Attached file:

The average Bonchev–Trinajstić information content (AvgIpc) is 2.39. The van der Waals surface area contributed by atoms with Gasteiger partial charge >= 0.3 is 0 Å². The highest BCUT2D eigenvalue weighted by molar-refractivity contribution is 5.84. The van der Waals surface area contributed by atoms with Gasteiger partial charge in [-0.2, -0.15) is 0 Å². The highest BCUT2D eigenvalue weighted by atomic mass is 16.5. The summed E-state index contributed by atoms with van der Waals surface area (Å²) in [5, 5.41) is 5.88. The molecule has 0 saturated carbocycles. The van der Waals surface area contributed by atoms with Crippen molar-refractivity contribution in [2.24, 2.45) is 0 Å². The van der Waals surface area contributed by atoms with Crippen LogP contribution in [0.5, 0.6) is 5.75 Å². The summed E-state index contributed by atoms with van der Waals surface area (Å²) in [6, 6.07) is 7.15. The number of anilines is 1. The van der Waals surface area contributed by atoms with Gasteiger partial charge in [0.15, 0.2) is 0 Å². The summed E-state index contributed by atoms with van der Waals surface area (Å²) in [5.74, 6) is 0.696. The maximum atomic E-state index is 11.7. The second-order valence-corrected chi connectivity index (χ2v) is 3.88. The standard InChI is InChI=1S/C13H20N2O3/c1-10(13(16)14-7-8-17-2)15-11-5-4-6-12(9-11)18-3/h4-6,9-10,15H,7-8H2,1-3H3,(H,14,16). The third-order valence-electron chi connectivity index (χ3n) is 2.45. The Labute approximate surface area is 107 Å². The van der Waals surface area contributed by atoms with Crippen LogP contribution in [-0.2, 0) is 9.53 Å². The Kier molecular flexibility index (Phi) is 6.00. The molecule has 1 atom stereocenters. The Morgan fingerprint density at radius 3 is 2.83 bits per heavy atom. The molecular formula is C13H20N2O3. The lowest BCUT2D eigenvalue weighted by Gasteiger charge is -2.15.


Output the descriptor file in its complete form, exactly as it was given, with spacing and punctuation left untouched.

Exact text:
The average Bonchev–Trinajstić information content (AvgIpc) is 2.39. The van der Waals surface area contributed by atoms with Gasteiger partial charge >= 0.3 is 0 Å². The highest BCUT2D eigenvalue weighted by molar-refractivity contribution is 5.84. The van der Waals surface area contributed by atoms with Gasteiger partial charge in [-0.2, -0.15) is 0 Å². The highest BCUT2D eigenvalue weighted by atomic mass is 16.5. The summed E-state index contributed by atoms with van der Waals surface area (Å²) in [5, 5.41) is 5.88. The molecule has 0 saturated carbocycles. The van der Waals surface area contributed by atoms with Crippen molar-refractivity contribution in [2.24, 2.45) is 0 Å². The van der Waals surface area contributed by atoms with Crippen LogP contribution in [0.5, 0.6) is 5.75 Å². The summed E-state index contributed by atoms with van der Waals surface area (Å²) in [6, 6.07) is 7.15. The number of anilines is 1. The van der Waals surface area contributed by atoms with Gasteiger partial charge in [0.15, 0.2) is 0 Å². The summed E-state index contributed by atoms with van der Waals surface area (Å²) in [5.74, 6) is 0.696. The maximum atomic E-state index is 11.7. The second-order valence-corrected chi connectivity index (χ2v) is 3.88. The standard InChI is InChI=1S/C13H20N2O3/c1-10(13(16)14-7-8-17-2)15-11-5-4-6-12(9-11)18-3/h4-6,9-10,15H,7-8H2,1-3H3,(H,14,16). The third-order valence-electron chi connectivity index (χ3n) is 2.45. The Labute approximate surface area is 107 Å². The van der Waals surface area contributed by atoms with Crippen LogP contribution in [-0.2, 0) is 9.53 Å². The Kier molecular flexibility index (Phi) is 6.00. The molecule has 1 atom stereocenters. The Morgan fingerprint density at radius 3 is 2.83 bits per heavy atom. The molecular formula is C13H20N2O3. The lowest BCUT2D eigenvalue weighted by Gasteiger charge is -2.15.